CHARLOTTESVILLE, Va. (WVIR) - A Charlottesville judge says a Confederate statue cannot be touched, for now.

Both sides battling it out over an injunction to stop the removal of the Robert E. Lee statue and renaming of the park its in were in court for hours Tuesday.

Charlottesville Circuit Court Judge Richard Moore took about 25 minutes to come to his decision. Both sides spent much of the afternoon debating state code.

The judge said he issued the six-month injunction to prevent City Council from removing the statue because irreparable harm could be done to the War memorial. But the judge said renaming the park isn't irreparable and can be done.

"That hearing really hasn't been held yet.  That's not a ruling.  That's just a statement.  So we haven't presented anything yet," Kristin Szakos, Charlottesville City Councilor, said.

"I think the message it sends to the community is that this is a case about the rule of law and we need to respect that," Ralph Main, plaintiff's attorney, said.

A court hearing is set for June 19. That's when both sides will pick another date to go over some motions in the case. The plaintiff's attorney said he doesn't know how long this case will eventually take.

A group of protesters gathered outside the courthouse around 1 p.m. Tuesday, May 2. The group chanted, “hey hey! Ho ho! White supremacy has got to go,” and “remove the statue and the hate. There’s no need to litigate.”

The plaintiffs – the Monument Fund, Inc., the Virginia Division of Sons of Confederate Veterans, Frederick W. Payne, John Bosley Yellott Jr., Edward D. Tayloe II, Betty Jane Franklin Phillips, Edward Bergen Fry, Virginia C. Amiss, Stefanie Marshall, Charles L. Weber Jr., Lloyd Thomas Smith Jr., Anthony M. Griffin, and Britton Franklin Earnest Sr. – filed their lawsuit in Charlottesville Circuit Court on March 20.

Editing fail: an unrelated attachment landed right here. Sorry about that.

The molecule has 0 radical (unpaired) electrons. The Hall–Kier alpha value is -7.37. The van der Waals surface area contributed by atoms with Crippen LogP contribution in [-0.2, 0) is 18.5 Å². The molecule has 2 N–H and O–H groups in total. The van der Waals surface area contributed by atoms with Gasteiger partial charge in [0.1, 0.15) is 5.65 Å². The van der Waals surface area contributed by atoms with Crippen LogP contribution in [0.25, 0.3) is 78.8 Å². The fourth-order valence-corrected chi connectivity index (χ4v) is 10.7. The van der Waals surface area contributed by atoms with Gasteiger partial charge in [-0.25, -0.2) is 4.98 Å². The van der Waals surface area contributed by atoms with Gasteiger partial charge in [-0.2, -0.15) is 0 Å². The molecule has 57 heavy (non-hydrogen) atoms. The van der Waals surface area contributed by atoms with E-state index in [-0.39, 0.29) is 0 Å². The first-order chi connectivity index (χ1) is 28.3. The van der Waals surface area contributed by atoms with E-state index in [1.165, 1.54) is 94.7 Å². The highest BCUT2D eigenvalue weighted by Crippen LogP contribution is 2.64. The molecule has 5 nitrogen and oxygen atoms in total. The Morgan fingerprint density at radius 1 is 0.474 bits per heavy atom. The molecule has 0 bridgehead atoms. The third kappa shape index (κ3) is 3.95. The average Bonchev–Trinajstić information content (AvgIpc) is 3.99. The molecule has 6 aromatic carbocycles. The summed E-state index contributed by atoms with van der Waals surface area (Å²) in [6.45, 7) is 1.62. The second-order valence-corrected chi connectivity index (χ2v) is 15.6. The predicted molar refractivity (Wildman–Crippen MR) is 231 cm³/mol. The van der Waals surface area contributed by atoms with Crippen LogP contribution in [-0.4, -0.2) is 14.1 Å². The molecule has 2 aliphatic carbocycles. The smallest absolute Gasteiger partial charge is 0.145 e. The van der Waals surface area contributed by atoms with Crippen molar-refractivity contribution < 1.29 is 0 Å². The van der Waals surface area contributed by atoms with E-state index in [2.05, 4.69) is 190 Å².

The city offered to let the Lee statue stay where it is for four months while the court tackles the issue. However, that proposal was rejected.

Attorneys for the plaintiffs presented witnesses as part of their argument that the Lee statue is a memorial to a military veteran. An expert on Confederate history, a librarian for the Historical Society, and a volunteer who helped to get the statue onto the National Historic Registry were all called to testify for the plaintiff.

Councilors voted 3-2 on February 6 to remove the Gen. Lee statue and rename Lee Park. Mayor Mike Signer and councilor Kathy Galvin voted against the measure. A similar vote on April 17 approved plans to sell the statue to an educational institution, museum, or nonprofit group.

Court documents filed in the past week claim removing the monument is an illegal use of taxpayer dollars.

The plaintiffs also believe Virginia's monument protection law forbids the city from moving through with City Council’s plans.

Charlottesville’s legal team claims the statue is not covered by that law, because it's unclear that it's a memorial to a veteran. The Lee statue does not contain any words that reference the Civil War, veterans, or the military.

Additionally, the lawsuit argues that if the city is allowed to move forward with removing the statue, then it would set off a series of events that cannot be undone.

The city denies that the plaintiffs or the public would suffer irreparable harm if the plans for the statue move forward.